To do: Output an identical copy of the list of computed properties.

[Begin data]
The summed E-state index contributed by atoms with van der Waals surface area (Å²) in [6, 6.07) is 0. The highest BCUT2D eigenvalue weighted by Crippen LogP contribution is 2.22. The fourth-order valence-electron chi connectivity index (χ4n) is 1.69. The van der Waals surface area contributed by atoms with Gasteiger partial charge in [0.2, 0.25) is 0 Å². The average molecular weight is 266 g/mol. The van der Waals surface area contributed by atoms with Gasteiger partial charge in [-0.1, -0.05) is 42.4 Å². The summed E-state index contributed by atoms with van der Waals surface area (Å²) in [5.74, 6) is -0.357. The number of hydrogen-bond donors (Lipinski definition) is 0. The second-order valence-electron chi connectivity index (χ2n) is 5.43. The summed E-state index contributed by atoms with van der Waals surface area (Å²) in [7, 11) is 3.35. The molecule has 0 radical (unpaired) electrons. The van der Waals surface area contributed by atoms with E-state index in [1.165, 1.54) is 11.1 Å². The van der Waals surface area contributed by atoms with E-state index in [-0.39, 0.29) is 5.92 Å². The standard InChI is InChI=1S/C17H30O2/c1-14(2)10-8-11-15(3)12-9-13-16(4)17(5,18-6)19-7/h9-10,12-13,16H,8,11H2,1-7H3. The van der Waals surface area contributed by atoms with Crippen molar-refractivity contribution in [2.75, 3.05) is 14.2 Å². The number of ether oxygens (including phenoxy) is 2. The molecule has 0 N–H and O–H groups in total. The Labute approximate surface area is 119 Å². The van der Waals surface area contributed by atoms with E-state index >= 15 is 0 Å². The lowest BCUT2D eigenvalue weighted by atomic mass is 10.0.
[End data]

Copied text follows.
The summed E-state index contributed by atoms with van der Waals surface area (Å²) in [6, 6.07) is 0. The highest BCUT2D eigenvalue weighted by Crippen LogP contribution is 2.22. The fourth-order valence-electron chi connectivity index (χ4n) is 1.69. The van der Waals surface area contributed by atoms with Gasteiger partial charge in [0.2, 0.25) is 0 Å². The average molecular weight is 266 g/mol. The van der Waals surface area contributed by atoms with Gasteiger partial charge in [-0.1, -0.05) is 42.4 Å². The summed E-state index contributed by atoms with van der Waals surface area (Å²) in [5.74, 6) is -0.357. The number of hydrogen-bond donors (Lipinski definition) is 0. The second-order valence-electron chi connectivity index (χ2n) is 5.43. The summed E-state index contributed by atoms with van der Waals surface area (Å²) in [7, 11) is 3.35. The molecule has 0 radical (unpaired) electrons. The van der Waals surface area contributed by atoms with E-state index in [1.165, 1.54) is 11.1 Å². The van der Waals surface area contributed by atoms with E-state index in [-0.39, 0.29) is 5.92 Å². The standard InChI is InChI=1S/C17H30O2/c1-14(2)10-8-11-15(3)12-9-13-16(4)17(5,18-6)19-7/h9-10,12-13,16H,8,11H2,1-7H3. The van der Waals surface area contributed by atoms with Crippen molar-refractivity contribution in [2.75, 3.05) is 14.2 Å². The number of ether oxygens (including phenoxy) is 2. The molecule has 0 N–H and O–H groups in total. The Labute approximate surface area is 119 Å². The van der Waals surface area contributed by atoms with E-state index >= 15 is 0 Å². The lowest BCUT2D eigenvalue weighted by atomic mass is 10.0.